Every year, I track my most read authors (according to GoodReads) to see if there are any changes in my reading habits.
Last Years Most Read Authors: (read the full post)
- Meg Cabot – 29
- Julia Quinn – 15
- Charlaine Harris – 11
- Philip Reeve – 9
- J.K. Rowling – 8
- Richelle Mead & Diana Gabaldon – 7
- Anna Godbersen, David Levithan, Megan McCafferty & Rick Riordan – 6
Most Read Authors of 2013
- Meg Cabot – 30
- Julia Quinn – 17
- Charlaine Harris – 11
- Philip Reeve – 9
- David Levithan, Megan McCafferty, Diana Gabaldon, & J.K. Rowling – 8
- Richelle Mead, Maggie Stiefvater, & Eloisa James – 7
My list hasn’t changed much since the last year. The only new authors on the list are Maggie Stiefvater and Eloisa James.
I have a long way to go before I beat out Meg Cabot as my most read author. I basically just read her books throughout my adolescent years. So it doesn’t surprise me that she continues to be my most read author.
Maggie Stiefvater is continuing to be one of my must-buy authors whose books I automatically read. The addition of Eloisa James on my list reflects my growing love of historical romance.
I honestly didn’t think that I would find the time to do a yearly wrap-up post with all the crazy that is happening in my life, but I did it. I found the time. This has been one of the most exhausting months of my life and I’m glad it’s finally over.
Unfortunately, I did not get to read more books this year than I did last year. Internship #4 basically guaranteed that. On top of five classes, it is quite impossible to find spare time to read. And don’t get me started on Superstorm Sandy and how that affected reading habits / personal life / school life / you get what I mean. 2012 isn’t over yet, and I’m still trying to get to 100 books, but I doubt that is even going to happen.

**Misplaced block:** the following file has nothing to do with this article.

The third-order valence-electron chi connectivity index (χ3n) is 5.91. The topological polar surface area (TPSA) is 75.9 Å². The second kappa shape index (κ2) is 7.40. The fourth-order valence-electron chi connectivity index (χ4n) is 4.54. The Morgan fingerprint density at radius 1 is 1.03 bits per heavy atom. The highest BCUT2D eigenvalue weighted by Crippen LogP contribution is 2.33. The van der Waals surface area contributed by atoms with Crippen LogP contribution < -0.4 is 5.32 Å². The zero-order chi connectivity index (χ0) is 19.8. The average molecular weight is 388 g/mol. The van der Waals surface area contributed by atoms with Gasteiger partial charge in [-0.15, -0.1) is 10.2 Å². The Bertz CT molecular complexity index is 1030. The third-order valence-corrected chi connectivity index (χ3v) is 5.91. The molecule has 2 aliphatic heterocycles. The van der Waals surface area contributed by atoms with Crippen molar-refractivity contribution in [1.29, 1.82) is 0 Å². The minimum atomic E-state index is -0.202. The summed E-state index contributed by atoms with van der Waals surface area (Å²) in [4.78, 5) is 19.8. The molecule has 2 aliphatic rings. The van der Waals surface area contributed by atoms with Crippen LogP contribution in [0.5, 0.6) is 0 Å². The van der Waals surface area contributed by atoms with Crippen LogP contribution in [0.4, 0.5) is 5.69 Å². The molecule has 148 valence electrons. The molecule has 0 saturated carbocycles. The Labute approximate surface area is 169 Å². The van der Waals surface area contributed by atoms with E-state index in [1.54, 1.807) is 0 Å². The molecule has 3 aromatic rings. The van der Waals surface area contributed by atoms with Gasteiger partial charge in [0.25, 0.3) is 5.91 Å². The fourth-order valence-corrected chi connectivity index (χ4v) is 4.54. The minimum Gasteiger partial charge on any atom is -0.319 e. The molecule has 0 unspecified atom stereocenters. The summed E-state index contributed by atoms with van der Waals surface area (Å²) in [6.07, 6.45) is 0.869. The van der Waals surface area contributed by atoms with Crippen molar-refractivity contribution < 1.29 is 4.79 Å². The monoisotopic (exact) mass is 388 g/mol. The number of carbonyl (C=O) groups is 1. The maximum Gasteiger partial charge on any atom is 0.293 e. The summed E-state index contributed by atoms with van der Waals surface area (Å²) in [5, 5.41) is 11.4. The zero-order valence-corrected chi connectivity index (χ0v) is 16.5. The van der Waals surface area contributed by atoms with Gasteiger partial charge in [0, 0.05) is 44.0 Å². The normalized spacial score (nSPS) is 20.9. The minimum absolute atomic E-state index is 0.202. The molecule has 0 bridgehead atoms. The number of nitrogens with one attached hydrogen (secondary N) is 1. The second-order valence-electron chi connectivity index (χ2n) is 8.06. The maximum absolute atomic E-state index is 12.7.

Looking back at all the books I read this year, I read quite the diverse list. There are definitely some good ones on the list, but unfortunately, a few bad ones also took up my reading time. Without further ado, here is my list of the Best and Worst Books of 2012:
Most Tear-Jerking Read: The Fault in Our Stars by John Green. I tried swearing to myself that I will not let this book make me cry. A book about cancer. How hard could that be right? This one involved too many tissues to count. As much as I resisted, John Green pulled at my heartstrings and I sobbed like a baby.
Biggest Disappointment: Shadows by Ilsa J. Bick. After loving the first book, Ashes, so much, I was just flabbergasted on how much I disliked the sequel. It just didn’t live up to the page-turning quality of Ashes. This one just signaled a series break-up for me.
Most Laugh Out Loud Read: Beauty Queens by Libba Bray. I read this one on audiobook. I don’t think I ever could have laughed out loud from listening to an audiobook before but then it happened. Libba Bray is a fantastic narrator on audio. I don’t think I would have enjoyed reading the book in print as much.
Sexiest Read: The Marriage Bargain by Jennifer Probst. I accepted to review this romance novel for kicks and giggles. Adult contemporary romance is not usually my thing but I gave it a shot… and I ended up loving it. Seriously, I could not wait for more. I am still itching to read the second book (even if I have already read the third…)
Most “Makes My Heart All Melty” Read: Every Day by David Levithan. This book will always have a special place in my heart. David Levithan just captures so well what it is like to be in love.
Author Break-up: Obsidian by Jennifer L. Armentrout. I can’t even explain how disappointed I was in this book. The writing was just not up to par with my standards. The writing was no where compared to the writing in Half-Blood. This book was such a turn-off for me that I’ve been scared away from reading her other books.
Frenemies Read: The Summer I Turned Pretty series by Jenny Han. I had a love/hate relationship with Belly. As much as I disliked her, I couldn’t stay away from the books. As much as I hate to admit it, they are the perfect books to read over the summer.
Best Reread: The Lover’s Dictionary by David Levithan. It was just as good the second time around. I added so much more post-its to my copy.